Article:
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Rethinking your CPD: Does practice make perfect?


John Castledine, Head of Learning Development and Design for NIHR, explains that putting in the hours to learn a new skill is only part of the story, it’s all about the right sort of practice. His blog is part of the NIHR's Rethinking your Continuing Professional Development series.

It is a proverb that is familiar to most of us: ‘Practice makes perfect’. But is it really this simple? 

Expertise is unlikely to be created by practice alone. Genes, mindset and opportunity can be important. Moreover, research suggests that practice is not simply about putting in the hours.  Quantity is only part of the story. Arguably, when the right sort of practice takes place over sufficient time then this leads to improvement.

So what is ‘the right sort of practice’? 

High quality practice is deliberate and targeted at well-defined goals. It typically involves breaking down the skill into a series of specific activities. Each activity can then be refined through repetition. It is also important to practice the skills at increasingly challenging levels of difficulty. This gives the practice purpose. The final essential ingredient is to add guidance and expert coaching.  This is likely to come from a teacher or mentor; or in the workplace from a line manager.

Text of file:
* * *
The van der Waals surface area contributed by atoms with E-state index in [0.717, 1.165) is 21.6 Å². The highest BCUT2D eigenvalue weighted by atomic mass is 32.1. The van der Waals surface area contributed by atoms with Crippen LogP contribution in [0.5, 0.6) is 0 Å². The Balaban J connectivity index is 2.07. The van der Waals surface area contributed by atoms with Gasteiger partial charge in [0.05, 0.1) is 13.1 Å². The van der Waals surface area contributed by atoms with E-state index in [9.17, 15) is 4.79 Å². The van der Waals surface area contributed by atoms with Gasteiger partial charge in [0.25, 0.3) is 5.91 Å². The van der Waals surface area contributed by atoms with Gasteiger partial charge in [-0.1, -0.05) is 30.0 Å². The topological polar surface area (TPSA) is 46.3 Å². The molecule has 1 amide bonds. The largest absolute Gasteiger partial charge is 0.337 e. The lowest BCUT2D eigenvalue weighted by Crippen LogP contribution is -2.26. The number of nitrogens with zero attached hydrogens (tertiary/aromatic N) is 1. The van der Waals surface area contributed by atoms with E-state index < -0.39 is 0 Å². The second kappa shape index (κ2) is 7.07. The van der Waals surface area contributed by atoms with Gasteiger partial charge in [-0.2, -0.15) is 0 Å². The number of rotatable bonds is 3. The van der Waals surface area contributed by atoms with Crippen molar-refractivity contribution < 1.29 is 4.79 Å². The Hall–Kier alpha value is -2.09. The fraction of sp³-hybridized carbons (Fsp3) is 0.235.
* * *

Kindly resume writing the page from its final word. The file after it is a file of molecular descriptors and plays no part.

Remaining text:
In rethinking our own Continuing Professional Development (CPD), how can we use these insights? 

I’d suggest taking the time to break down the task or skill you are looking to improve into a series of specific activities. For example, consider the various components of delivering a successful presentation.  This could include creating appropriate visuals aids, conveying complex information jargon fee, engaging the audience, responding to questions and so on.

  • Which of these activities do you want to focus upon improving? 
  • What practice activities will take you beyond your comfort zone? 
  • Which colleagues can help provide guidance and expert coaching? 

This all sounds great in theory but placing ourselves outside our comfort zone and asking for constructive criticism from colleagues does not make for an easy day in the office. Put simply, deliberate practice is unlikely to be inherently motivating.

To overcome this we need to have a passion to improve our skills. To sustain us through practice sessions we must be able to keep in mind the rewards our future expertise will bring. Hence, we need to spend time to identify the prize that will reward our efforts before we deconstruct our desired skills into practice activities.

As adult learners our motivation is most likely to be internally driven, rather than influenced by external competition for grades etc. So I’d suggest asking yourself:

  • How will I feel when I am confident that I perform this skill very well?
  • How will I feel if I demonstrate this skill to the very best of my ability? 

The answers to these questions will clarify whether developing the skill is something that excites you. If it is, then resolving to practice it deliberately will help you achieve much more in your CPD.  

To explore this topic further, I’d recommend this animated summary based on the book Peak.

John Castledine, Head of Learning Development and Design, National Institute for Health Research 

The views and opinions expressed in this blog are those of the authors and do not necessarily reflect those of the NIHR, NHS or the Department of Health and Social Care.